A new line between Oxford and Cambridge will be run by a single company responsible for both the trains and the railway tracks that they run on. The move appears to be an acknowledgement of the failure of the system put in place 20 years ago.
In other areas, regional boards will include managers from both track and train sides of the industry. As each train operating franchise is re-let, it will be on the basis of integrated operating teams, starting with South Eastern and East Midlands franchises in 2018.
"I intend to start bringing back together the operation of track and train on our railway," said transport secretary Chris Grayling. "Our railway is much better run by one joined up team of people. They don’t have to work for the same company. They do have to work in the same team.”
He added: "We will continue to develop the model for greater alignment of track and train as further franchises are renewed – including the option of joint ventures."
When the railways were restructured in 1994 ahead of privatisation in 1996 the separation of track and train functions was the most controversial aspect. It was a solution promoted largely by economist seeking financial logic but opposed by transportation engineers who argued that track and train constituted an integrated system and were not simply analogous to asphalt and motor car.
The failure of the approach first became apparent when Railtrack, the private track operating corporation, collapsed in 2002 and had to be rescued by nationalisation.
Development of the Oxford-Cambridge line has been led by the East West Rail Consortium, which was formed with local authority backing in 1995 to promote a strategic railway connecting East Anglia with Central, Southern and Western England. Its plans include the re-instatement of a Cambridge to Oxford rail link, which was axed in the Beeching cuts, and an upgraded line to Aylesbury.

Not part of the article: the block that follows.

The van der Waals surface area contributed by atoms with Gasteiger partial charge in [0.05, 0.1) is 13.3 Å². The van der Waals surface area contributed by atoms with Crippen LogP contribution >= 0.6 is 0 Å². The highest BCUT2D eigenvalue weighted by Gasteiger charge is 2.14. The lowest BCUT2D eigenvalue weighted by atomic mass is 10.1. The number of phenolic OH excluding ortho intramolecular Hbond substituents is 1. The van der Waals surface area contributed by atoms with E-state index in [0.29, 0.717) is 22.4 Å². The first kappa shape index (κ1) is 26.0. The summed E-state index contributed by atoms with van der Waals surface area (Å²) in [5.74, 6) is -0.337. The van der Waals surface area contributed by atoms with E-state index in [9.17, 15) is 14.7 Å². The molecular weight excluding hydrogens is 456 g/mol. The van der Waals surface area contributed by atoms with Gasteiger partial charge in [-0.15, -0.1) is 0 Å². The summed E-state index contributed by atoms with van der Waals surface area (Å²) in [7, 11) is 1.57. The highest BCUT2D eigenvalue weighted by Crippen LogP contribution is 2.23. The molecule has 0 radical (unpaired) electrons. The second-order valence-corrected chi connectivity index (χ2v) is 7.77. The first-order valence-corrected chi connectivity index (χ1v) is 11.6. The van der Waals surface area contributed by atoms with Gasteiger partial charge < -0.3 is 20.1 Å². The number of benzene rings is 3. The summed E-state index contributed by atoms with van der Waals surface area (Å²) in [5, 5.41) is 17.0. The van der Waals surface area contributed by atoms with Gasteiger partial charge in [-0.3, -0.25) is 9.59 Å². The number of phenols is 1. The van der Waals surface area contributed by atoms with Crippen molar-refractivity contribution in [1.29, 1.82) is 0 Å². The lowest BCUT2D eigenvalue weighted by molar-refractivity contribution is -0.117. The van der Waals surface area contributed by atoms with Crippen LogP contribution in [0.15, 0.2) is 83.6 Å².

A new East West Rail organisation will be established early in the New Year to deliver the project. It will be chaired by the former chief executive of Chiltern Rail, Rob Brighouse, and be separate from Network Rail, looking after track, rolling stock, stations and passenger services - just like the old days.
In his recent autumn statement, the chancellor said that £100m would be allocated to accelerating the building of the western section of the planned East West Rail, which includes the Bedford- Oxford and Milton Keynes-Aylesbury lines.
A further £10m has been allocated to continue development work to identify a preferred route for the line to extend east of Bedford, via Sandy, to Cambridge.
The lack of vertical integration has been perpetually cited as a key reason for the consistent disappointment of rail passengers in the service offered, with improvement projects seemingly always over-running on programme and cost. Added to which, there has been a year-on-year decline in train punctuality and performance for the past five years, as rail minister Paul Maynard acknowledged in a speech last week.
Last month the National Audit Office, the government spending watchdog, called the modernisation of the Great Western railway “a case study in how not to manage a major programme” – with costs rising 60% in the past three years and delays to the electrification of the route running at least 18 to 36 months.
Rather than welcoming something it has spent 20 years calling for, the RMT union criticised move to reunite the operation of track and trains because the taxpayer was not being made to pay for it. RMT general secretary Mick Cash said: “What the country really needs is a publicly owned railways run in the public interest free from greed and exploitation.”
However, Network Rail chief executive Mark Carne welcomed the policy shift. He said: "We strongly welcome these plans to bring more joined up working within the industry. We have already devolved Network Rail into route-based businesses closer to customers, and the proposals announced today will build on the alliances we have created between these route businesses and train operators. We also strongly believe there should be better alignment of incentives between train companies and Network Rail. That is why we now align the performance incentives for all of Network Rail’s 35,000 staff, around targets agreed jointly with train operators. But more needs to be done across the industry."
He also also welcomed the announcement of East West Rail: “Competition must be at the heart of any organisation that wants to behave like a private sector business. Competition breeds efficiency and innovation and will further encourage our own teams to push aside the barriers holding them back. That is also why I announced last month that Professor Peter Hansford will chair an independent review into the barriers to competition in all elements of delivering rail engineering projects.”